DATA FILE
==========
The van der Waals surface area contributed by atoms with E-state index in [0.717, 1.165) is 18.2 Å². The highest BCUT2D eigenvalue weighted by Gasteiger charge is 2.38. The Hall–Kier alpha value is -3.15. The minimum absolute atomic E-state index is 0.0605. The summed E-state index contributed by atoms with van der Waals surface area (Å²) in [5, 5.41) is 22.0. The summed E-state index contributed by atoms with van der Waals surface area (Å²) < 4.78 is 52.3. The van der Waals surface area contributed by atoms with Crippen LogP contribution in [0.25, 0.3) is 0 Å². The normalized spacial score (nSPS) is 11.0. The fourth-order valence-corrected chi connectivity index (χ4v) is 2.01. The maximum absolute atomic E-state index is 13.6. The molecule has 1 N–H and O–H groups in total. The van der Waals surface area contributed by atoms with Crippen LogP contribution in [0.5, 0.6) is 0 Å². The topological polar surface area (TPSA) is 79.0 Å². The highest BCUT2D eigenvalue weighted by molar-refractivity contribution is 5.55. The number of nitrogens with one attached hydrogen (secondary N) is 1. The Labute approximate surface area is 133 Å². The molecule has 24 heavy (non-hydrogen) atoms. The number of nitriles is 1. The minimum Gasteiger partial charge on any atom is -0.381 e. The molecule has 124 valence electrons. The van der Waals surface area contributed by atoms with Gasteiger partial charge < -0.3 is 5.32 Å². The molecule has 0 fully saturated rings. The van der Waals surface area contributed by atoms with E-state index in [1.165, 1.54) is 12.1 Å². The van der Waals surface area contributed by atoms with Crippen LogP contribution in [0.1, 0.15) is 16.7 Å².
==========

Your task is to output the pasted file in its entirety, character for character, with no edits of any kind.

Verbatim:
The van der Waals surface area contributed by atoms with E-state index in [0.717, 1.165) is 18.2 Å². The highest BCUT2D eigenvalue weighted by Gasteiger charge is 2.38. The Hall–Kier alpha value is -3.15. The minimum absolute atomic E-state index is 0.0605. The summed E-state index contributed by atoms with van der Waals surface area (Å²) in [5, 5.41) is 22.0. The summed E-state index contributed by atoms with van der Waals surface area (Å²) < 4.78 is 52.3. The van der Waals surface area contributed by atoms with Crippen LogP contribution in [0.25, 0.3) is 0 Å². The normalized spacial score (nSPS) is 11.0. The fourth-order valence-corrected chi connectivity index (χ4v) is 2.01. The maximum absolute atomic E-state index is 13.6. The molecule has 1 N–H and O–H groups in total. The van der Waals surface area contributed by atoms with Crippen LogP contribution in [0.5, 0.6) is 0 Å². The topological polar surface area (TPSA) is 79.0 Å². The highest BCUT2D eigenvalue weighted by molar-refractivity contribution is 5.55. The number of nitrogens with one attached hydrogen (secondary N) is 1. The Labute approximate surface area is 133 Å². The molecule has 24 heavy (non-hydrogen) atoms. The number of nitriles is 1. The minimum Gasteiger partial charge on any atom is -0.381 e. The molecule has 124 valence electrons. The van der Waals surface area contributed by atoms with Gasteiger partial charge < -0.3 is 5.32 Å². The molecule has 0 fully saturated rings. The van der Waals surface area contributed by atoms with E-state index in [1.165, 1.54) is 12.1 Å². The van der Waals surface area contributed by atoms with Crippen LogP contribution in [0.1, 0.15) is 16.7 Å².